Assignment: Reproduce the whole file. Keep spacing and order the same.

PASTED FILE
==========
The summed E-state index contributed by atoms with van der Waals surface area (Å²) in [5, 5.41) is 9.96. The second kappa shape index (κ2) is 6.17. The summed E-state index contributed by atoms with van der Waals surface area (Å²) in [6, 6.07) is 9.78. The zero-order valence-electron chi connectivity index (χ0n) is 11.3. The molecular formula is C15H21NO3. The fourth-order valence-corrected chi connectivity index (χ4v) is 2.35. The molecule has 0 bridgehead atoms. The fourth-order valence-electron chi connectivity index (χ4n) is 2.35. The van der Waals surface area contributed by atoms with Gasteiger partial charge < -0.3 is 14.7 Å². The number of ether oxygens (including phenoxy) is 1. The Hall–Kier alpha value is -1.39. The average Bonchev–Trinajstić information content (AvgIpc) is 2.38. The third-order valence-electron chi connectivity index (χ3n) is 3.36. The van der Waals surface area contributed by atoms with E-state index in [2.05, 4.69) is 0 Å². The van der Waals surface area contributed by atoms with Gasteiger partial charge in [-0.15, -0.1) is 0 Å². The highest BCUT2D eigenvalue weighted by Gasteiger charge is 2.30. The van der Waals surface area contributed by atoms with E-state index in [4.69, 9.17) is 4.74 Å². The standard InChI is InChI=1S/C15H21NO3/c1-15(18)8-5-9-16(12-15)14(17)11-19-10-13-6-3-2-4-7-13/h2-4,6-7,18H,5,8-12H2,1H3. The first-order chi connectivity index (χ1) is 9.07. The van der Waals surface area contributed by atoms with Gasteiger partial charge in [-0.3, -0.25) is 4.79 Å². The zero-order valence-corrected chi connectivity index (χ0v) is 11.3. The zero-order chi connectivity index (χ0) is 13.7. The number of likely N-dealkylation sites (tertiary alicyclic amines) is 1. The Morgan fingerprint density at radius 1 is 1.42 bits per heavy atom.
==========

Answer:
The summed E-state index contributed by atoms with van der Waals surface area (Å²) in [5, 5.41) is 9.96. The second kappa shape index (κ2) is 6.17. The summed E-state index contributed by atoms with van der Waals surface area (Å²) in [6, 6.07) is 9.78. The zero-order valence-electron chi connectivity index (χ0n) is 11.3. The molecular formula is C15H21NO3. The fourth-order valence-corrected chi connectivity index (χ4v) is 2.35. The molecule has 0 bridgehead atoms. The fourth-order valence-electron chi connectivity index (χ4n) is 2.35. The van der Waals surface area contributed by atoms with Gasteiger partial charge < -0.3 is 14.7 Å². The number of ether oxygens (including phenoxy) is 1. The Hall–Kier alpha value is -1.39. The average Bonchev–Trinajstić information content (AvgIpc) is 2.38. The third-order valence-electron chi connectivity index (χ3n) is 3.36. The van der Waals surface area contributed by atoms with E-state index in [2.05, 4.69) is 0 Å². The van der Waals surface area contributed by atoms with Gasteiger partial charge in [-0.15, -0.1) is 0 Å². The highest BCUT2D eigenvalue weighted by Gasteiger charge is 2.30. The van der Waals surface area contributed by atoms with E-state index in [4.69, 9.17) is 4.74 Å². The standard InChI is InChI=1S/C15H21NO3/c1-15(18)8-5-9-16(12-15)14(17)11-19-10-13-6-3-2-4-7-13/h2-4,6-7,18H,5,8-12H2,1H3. The first-order chi connectivity index (χ1) is 9.07. The van der Waals surface area contributed by atoms with Gasteiger partial charge in [-0.3, -0.25) is 4.79 Å². The zero-order valence-corrected chi connectivity index (χ0v) is 11.3. The zero-order chi connectivity index (χ0) is 13.7. The number of likely N-dealkylation sites (tertiary alicyclic amines) is 1. The Morgan fingerprint density at radius 1 is 1.42 bits per heavy atom.